Immigration from Mexico is down significantly thanks in large part to the poor economy in the United States. According to new analysis by the Pew Hispanic Center, recent net migration from Mexico is now zero. From the report’s key findings:

  • In the five-year period from 2005 to 2010, about 1.4 million Mexicans immigrated to the United States and about 1.4 million Mexican immigrants and their U.S.-born children moved from the United States to Mexico.
  • In the five-year period a decade earlier (1995 to 2000), about 3 million Mexicans had immigrated to the U.S. and fewer than 700,000 Mexicans and their U.S. born-children had moved from the U.S. to Mexico.
  • This sharp downward trend in net migration has led to the first significant decrease in at least two decades in the number of unauthorized Mexican immigrants living in the U.S.—to 6.1 million in 2011, down from a peak of nearly 7 million in 2007. Over the same period the number of authorized Mexican immigrants rose modestly, from 5.6 million in 2007 to 5.8 million in 2011.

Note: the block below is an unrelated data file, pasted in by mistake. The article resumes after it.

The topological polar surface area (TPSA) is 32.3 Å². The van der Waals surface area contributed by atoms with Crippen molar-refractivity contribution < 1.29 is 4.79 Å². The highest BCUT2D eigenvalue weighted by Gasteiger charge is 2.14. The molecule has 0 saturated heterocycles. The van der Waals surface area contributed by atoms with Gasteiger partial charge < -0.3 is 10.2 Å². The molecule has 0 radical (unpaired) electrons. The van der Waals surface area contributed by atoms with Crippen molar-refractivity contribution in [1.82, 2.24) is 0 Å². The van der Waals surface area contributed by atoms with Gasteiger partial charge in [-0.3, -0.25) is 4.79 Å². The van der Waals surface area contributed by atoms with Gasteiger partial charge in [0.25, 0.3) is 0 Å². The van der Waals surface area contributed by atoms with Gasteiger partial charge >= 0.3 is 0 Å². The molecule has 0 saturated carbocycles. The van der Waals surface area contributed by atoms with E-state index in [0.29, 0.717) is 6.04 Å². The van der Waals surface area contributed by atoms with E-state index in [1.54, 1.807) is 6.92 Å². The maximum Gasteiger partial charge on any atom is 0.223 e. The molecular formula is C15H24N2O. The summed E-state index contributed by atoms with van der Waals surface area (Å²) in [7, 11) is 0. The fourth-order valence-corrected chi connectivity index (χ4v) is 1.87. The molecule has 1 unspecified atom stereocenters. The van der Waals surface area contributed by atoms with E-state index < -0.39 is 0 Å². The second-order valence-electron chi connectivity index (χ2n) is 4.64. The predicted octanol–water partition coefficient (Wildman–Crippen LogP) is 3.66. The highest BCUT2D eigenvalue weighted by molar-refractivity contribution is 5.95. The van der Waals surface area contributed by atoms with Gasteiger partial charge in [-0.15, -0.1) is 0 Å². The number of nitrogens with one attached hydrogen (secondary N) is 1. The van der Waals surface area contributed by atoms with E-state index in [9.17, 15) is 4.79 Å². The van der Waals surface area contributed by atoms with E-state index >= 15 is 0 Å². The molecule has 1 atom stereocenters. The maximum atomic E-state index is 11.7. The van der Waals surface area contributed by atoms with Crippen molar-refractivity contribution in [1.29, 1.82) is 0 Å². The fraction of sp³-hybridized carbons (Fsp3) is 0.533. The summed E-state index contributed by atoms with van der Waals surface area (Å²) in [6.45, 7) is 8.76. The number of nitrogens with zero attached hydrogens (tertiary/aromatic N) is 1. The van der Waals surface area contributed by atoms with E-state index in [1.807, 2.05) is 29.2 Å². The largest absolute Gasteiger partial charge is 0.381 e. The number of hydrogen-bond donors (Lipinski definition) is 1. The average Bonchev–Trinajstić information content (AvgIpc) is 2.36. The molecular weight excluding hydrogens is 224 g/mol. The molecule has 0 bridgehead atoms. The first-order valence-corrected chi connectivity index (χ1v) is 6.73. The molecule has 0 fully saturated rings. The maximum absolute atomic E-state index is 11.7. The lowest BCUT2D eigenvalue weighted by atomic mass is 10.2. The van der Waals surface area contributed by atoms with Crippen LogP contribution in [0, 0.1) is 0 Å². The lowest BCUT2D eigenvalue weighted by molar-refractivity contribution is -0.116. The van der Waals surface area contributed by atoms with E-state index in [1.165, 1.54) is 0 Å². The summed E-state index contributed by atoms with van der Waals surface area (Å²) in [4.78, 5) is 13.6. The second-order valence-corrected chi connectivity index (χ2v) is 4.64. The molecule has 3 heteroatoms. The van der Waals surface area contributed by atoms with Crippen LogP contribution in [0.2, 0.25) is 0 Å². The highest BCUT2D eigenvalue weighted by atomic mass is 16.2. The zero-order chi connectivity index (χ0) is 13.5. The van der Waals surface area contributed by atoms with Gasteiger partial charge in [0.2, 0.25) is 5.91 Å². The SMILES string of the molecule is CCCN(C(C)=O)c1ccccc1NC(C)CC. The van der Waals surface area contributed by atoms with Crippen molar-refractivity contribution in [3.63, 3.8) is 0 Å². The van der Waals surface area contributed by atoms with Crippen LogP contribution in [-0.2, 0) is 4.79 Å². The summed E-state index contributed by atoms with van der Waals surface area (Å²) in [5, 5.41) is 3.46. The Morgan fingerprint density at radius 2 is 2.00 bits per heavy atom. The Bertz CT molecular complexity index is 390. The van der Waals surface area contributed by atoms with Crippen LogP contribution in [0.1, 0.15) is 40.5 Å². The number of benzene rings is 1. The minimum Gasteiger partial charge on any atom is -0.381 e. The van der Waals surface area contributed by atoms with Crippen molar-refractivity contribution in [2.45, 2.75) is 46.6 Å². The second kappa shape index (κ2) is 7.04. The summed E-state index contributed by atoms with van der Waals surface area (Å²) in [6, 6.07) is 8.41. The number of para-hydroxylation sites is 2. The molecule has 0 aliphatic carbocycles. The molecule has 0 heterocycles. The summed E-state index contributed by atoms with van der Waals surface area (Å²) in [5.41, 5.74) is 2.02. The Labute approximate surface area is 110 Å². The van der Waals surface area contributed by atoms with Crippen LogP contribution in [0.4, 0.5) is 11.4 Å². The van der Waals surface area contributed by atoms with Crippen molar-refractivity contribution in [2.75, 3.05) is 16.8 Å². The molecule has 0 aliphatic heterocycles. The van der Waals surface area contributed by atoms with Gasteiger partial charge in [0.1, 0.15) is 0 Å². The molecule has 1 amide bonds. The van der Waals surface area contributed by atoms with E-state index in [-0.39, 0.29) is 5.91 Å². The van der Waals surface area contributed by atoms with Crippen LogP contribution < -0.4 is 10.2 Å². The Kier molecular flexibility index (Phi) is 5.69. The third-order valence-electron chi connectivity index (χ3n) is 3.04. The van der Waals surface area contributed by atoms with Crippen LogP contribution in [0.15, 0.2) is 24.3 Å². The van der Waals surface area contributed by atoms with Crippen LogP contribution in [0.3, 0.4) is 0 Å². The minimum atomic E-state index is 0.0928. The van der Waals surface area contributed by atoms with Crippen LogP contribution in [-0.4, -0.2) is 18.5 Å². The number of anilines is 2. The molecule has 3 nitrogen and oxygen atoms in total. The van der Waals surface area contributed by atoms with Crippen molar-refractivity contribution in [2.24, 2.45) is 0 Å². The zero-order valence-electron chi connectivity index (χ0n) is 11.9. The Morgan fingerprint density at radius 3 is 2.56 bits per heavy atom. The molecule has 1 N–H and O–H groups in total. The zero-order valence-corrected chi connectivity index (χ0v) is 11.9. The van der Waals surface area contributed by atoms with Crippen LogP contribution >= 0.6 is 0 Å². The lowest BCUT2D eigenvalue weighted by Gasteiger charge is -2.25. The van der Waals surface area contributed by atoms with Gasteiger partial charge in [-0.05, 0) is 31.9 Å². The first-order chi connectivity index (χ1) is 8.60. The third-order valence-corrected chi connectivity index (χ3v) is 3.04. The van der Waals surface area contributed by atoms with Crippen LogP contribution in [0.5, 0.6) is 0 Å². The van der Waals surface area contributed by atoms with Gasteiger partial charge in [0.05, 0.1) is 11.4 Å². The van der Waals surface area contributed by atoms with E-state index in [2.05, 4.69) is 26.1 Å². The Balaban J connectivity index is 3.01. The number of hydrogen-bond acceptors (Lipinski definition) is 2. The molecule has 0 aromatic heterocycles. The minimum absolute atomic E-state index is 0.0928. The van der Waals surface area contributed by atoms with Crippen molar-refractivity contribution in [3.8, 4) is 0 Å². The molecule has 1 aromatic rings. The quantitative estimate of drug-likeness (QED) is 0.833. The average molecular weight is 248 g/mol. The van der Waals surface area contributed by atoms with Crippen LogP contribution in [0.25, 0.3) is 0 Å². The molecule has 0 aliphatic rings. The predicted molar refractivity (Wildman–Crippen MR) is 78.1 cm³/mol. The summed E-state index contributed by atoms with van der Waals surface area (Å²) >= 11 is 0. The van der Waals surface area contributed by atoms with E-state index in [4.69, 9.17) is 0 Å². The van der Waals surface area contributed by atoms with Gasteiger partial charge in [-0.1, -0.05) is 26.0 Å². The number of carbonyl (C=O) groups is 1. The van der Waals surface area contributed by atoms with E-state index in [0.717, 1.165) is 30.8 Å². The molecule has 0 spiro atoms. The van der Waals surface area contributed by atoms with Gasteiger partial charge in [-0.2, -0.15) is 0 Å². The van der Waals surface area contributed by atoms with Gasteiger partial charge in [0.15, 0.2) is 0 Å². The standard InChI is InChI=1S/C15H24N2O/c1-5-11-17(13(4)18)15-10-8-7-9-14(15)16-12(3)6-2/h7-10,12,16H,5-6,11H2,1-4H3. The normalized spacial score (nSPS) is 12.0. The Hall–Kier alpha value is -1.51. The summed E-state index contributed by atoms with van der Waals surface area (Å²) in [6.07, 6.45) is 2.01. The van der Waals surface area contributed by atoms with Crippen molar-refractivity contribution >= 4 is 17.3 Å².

Since the 1970′s there has been a huge wave of Mexicans moving to the United States. That had created the largest single influx of immigrations from any one country, but this trend now seems to have not only stopped but possibly reversed.

It’s not yet clear whether this marks a significant, permanent turning point in American immigration and demographic patterns or simply a blip caused by the bad US economy. A lower birth rate in Mexico and its growing economy, though, may indicate this drop in immigration continues even if the US economy improves.

In the political short term, this may partly explain why the issue of immigration has dropped in importance since the downturn. Not only do more immediate economic concerns supplant it for many voters, but the bad economy also reduces the amount of immigration taking place.

In the political long term, if this newer trend does hold up and applies to other Latin American immigrants, many projections about the growth of the Hispanic vote may need to be revised downward. While Hispanics are almost guaranteed to make up a somewhat larger percentage of the population in the future, a significant shift in immigration patterns could mean this ethnic group will not grow nearly to the size past trends would indicate.

After all, there was once was a time when demographers predicted that if immigrations patterns held steady, the United State would become almost entirely Irish by 2000.